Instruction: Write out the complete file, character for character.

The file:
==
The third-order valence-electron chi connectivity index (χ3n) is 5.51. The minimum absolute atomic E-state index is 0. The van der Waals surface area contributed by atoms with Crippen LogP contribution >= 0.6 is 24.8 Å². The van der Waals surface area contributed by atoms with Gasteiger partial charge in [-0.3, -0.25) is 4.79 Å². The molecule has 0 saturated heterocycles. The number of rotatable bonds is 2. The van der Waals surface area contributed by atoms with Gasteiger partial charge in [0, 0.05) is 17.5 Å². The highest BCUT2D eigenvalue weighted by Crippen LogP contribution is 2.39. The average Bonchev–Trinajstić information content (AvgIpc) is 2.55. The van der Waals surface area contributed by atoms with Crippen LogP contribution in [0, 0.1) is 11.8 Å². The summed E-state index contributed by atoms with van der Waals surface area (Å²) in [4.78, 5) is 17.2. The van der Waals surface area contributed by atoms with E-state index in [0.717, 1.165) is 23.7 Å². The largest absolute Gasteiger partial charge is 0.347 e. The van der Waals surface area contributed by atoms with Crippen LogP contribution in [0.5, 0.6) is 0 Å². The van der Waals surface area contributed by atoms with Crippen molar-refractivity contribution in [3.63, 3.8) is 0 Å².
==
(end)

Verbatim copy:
The third-order valence-electron chi connectivity index (χ3n) is 5.51. The minimum absolute atomic E-state index is 0. The van der Waals surface area contributed by atoms with Crippen LogP contribution >= 0.6 is 24.8 Å². The van der Waals surface area contributed by atoms with Gasteiger partial charge in [-0.3, -0.25) is 4.79 Å². The molecule has 0 saturated heterocycles. The number of rotatable bonds is 2. The van der Waals surface area contributed by atoms with Gasteiger partial charge in [0, 0.05) is 17.5 Å². The highest BCUT2D eigenvalue weighted by Crippen LogP contribution is 2.39. The average Bonchev–Trinajstić information content (AvgIpc) is 2.55. The van der Waals surface area contributed by atoms with Crippen LogP contribution in [0, 0.1) is 11.8 Å². The summed E-state index contributed by atoms with van der Waals surface area (Å²) in [4.78, 5) is 17.2. The van der Waals surface area contributed by atoms with E-state index in [0.717, 1.165) is 23.7 Å². The largest absolute Gasteiger partial charge is 0.347 e. The van der Waals surface area contributed by atoms with Crippen LogP contribution in [0.5, 0.6) is 0 Å². The van der Waals surface area contributed by atoms with Crippen molar-refractivity contribution in [3.63, 3.8) is 0 Å².